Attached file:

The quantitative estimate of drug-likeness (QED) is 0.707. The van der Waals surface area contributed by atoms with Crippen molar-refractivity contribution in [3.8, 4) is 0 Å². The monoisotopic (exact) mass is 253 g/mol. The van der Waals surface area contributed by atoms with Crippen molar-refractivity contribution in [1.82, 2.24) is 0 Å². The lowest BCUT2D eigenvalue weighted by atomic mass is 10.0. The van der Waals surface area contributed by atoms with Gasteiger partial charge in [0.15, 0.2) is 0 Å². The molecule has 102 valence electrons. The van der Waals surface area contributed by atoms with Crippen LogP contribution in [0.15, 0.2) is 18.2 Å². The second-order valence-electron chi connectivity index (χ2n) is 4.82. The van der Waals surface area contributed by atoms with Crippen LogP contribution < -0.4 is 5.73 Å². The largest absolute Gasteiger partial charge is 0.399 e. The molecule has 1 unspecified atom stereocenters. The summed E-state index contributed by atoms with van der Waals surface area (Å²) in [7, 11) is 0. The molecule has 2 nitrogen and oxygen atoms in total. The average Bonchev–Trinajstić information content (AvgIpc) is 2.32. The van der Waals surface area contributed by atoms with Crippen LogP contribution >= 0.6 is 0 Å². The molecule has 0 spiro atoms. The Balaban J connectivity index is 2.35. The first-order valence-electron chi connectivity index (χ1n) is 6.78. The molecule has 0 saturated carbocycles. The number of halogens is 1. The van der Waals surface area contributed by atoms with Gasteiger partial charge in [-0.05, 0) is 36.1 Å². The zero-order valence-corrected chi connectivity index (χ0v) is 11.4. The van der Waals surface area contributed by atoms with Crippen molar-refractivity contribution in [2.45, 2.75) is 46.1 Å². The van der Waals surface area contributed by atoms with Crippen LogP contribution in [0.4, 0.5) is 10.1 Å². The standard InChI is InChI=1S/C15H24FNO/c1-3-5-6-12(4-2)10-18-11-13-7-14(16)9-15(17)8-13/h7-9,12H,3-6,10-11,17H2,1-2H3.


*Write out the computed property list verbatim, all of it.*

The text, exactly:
The quantitative estimate of drug-likeness (QED) is 0.707. The van der Waals surface area contributed by atoms with Crippen molar-refractivity contribution in [3.8, 4) is 0 Å². The monoisotopic (exact) mass is 253 g/mol. The van der Waals surface area contributed by atoms with Crippen molar-refractivity contribution in [1.82, 2.24) is 0 Å². The lowest BCUT2D eigenvalue weighted by atomic mass is 10.0. The van der Waals surface area contributed by atoms with Gasteiger partial charge in [0.15, 0.2) is 0 Å². The molecule has 102 valence electrons. The van der Waals surface area contributed by atoms with Crippen LogP contribution in [0.15, 0.2) is 18.2 Å². The second-order valence-electron chi connectivity index (χ2n) is 4.82. The van der Waals surface area contributed by atoms with Crippen LogP contribution < -0.4 is 5.73 Å². The largest absolute Gasteiger partial charge is 0.399 e. The molecule has 1 unspecified atom stereocenters. The summed E-state index contributed by atoms with van der Waals surface area (Å²) in [7, 11) is 0. The molecule has 2 nitrogen and oxygen atoms in total. The average Bonchev–Trinajstić information content (AvgIpc) is 2.32. The van der Waals surface area contributed by atoms with Crippen LogP contribution >= 0.6 is 0 Å². The molecule has 0 spiro atoms. The Balaban J connectivity index is 2.35. The first-order valence-electron chi connectivity index (χ1n) is 6.78. The molecule has 0 saturated carbocycles. The number of halogens is 1. The van der Waals surface area contributed by atoms with Gasteiger partial charge in [-0.05, 0) is 36.1 Å². The zero-order valence-corrected chi connectivity index (χ0v) is 11.4. The van der Waals surface area contributed by atoms with Crippen molar-refractivity contribution in [2.45, 2.75) is 46.1 Å². The van der Waals surface area contributed by atoms with Crippen LogP contribution in [0.4, 0.5) is 10.1 Å². The standard InChI is InChI=1S/C15H24FNO/c1-3-5-6-12(4-2)10-18-11-13-7-14(16)9-15(17)8-13/h7-9,12H,3-6,10-11,17H2,1-2H3.